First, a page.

Pretty well, in my opinion. The “gap” trick continues to work, keeping my ancients safely away from debunking. Even better are some of the findings that have come to light in the past three years.
We used to know the timing of the first Americans. It was a done deal. Call it about 13,000-15,000 years ago. They walked across a land bridge where the Bering Strait is now, then kept going through a narrow corridor between the glaciers in western Canada, following the plentiful game as they rapidly spread out through the two continents. Within a thousand years, they were everywhere from Alaska to Argentina, known by the distinct stone artifacts first found in Clovis, New Mexico.
By 2013, that theory was already beginning to crack. Now, it’s dead in the water. Spear points predating the Clovis style have been found in a number of locations, most notably Gault, not too far north of Austin, Texas. Bone tools in the Yukon site of Bluefish Caves go back a full ten thousand years before the earliest Clovis theories—they’re twice as old as the end of the Ice Age!
I’ve incorporated some of these into the Otherworld series. The remains of a child in Alaska showed DNA markers distinct from any extent Native American populations; she became, in my telling, a possible member of the ancient civilization. A similar find in Mexico dates to the “evacuation” period of my setting, and I’m on the fence as to whether that one represents an ancient or one of their neighbors who stayed (or was left) behind at the end of days.
So far, there’s nothing that really destroys the worldbuilding. In fact, some of the archaeological finds can actually be seen as strengthening it. None of them do so as much as last week’s.
The paper is “Evidence of human occupation in Mexico around the Last Glacial Maximum” by Ardelean et al. Written in 2018, it was published in the online edition of Nature on July 22. Six days ago. You don’t need much searching to find a copy…if you know where to look. (I’m not supposed to link to such sites, of course.)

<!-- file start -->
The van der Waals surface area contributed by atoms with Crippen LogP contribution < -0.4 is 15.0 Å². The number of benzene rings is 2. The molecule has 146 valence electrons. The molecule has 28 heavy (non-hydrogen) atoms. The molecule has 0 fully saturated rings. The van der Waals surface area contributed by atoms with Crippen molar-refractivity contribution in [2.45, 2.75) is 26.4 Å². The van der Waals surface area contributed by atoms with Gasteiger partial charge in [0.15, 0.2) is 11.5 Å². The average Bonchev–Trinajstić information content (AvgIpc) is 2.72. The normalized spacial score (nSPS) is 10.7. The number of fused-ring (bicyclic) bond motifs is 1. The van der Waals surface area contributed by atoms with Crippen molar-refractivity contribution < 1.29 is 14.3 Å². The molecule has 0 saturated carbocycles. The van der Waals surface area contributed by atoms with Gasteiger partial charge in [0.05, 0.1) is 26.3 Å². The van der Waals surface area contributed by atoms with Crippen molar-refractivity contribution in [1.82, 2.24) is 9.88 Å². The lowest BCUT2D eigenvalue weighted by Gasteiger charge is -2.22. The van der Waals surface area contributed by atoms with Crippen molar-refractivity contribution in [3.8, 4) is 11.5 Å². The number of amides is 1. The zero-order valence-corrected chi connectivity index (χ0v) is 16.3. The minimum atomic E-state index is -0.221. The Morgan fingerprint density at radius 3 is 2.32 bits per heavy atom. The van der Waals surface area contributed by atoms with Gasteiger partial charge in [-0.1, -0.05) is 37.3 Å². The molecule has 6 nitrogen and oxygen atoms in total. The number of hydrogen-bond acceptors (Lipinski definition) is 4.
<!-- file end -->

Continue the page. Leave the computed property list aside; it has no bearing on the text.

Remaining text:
Chiquihuite Cave is in the Mexican state of Zacatecas. Right in the middle of cartel country, I’ve read, so you can imagine how hard it is to run a dig there. Inside were found nearly two thousand stone artifacts: cores, flakes, blades, points, you name it. A bit of charcoal made from a Douglas fir, found near one of the points, provided an estimated date, and it’s unbelievable if you’re a “Clovis-first” adherent.
28,000 years ago. No joke. Twenty-eight thousand. In other words, about as old as the Bluefish Caves bone, which not only guts the theory that the Clovis points represent the oldest inhabitants of the Americas, but also drives a big nail into the coffin of the “Beringia standstill” hypothesis. That states that the first Americans came over from Siberia during the Ice Age, then settled down in Alaska and northwest Canada for a few millennia, sometimes ranging down the Pacific coast in boats.
Of course, the odds are astronomical that these are the oldest human tools south of Juneau. More likely, they represent a snapshot of a culture that lasted for hundreds or thousands of years, which only pushes the migration date further back in time. So we’re really looking at 30,000 years or more.
The population probably wasn’t very high, and these are nomadic hunter-gatherers we’re talking about. Not the ancients of Otherworld at all, yet Chiquihuite is evidence that people were living in the Americas—all throughout North America, for certain—not only at the end of the Ice Age, but at its height. The climate would have been much harsher then. Cold and dry in general, with a lot of erratic patterns near the glaciers. Sea levels were a hundred or more meters lower than today, so as much as three to five hundred feet, which pushes the coastline many miles out from what we see in the present. In other words, plenty of room to hide an Atlantis.
And that’s what I take away from the Ardelean paper. Beyond the groundbreaking discovery itself, I’m happy to see that my outlandish worldbuilding of seven years ago still survives to this day. With upheaval all around it, my creation stands. It grows. I already consider Otherworld to be my greatest creation. Now, though, I can take even more pride in what I made, because it’s…prescient, in a way.
I hope future discoveries can further enrich our knowledge of the earliest Americans. I don’t hold out hope that we’ll find wormholes and genetics experiments, as that’s too crazy even for me. But any evidence that the indigenous peoples of this continent were growing along similar lines to their brethren across the ocean is welcome. Add in the intriguing possibility that the Chiquihuite culture isn’t related to any known Native Americans, and then you start to wonder what else is waiting to be found. Who were the first people to settle in what’s now the US, Mexico, Central and South America? What kind of world did they inhabit?
Were they more than we believe?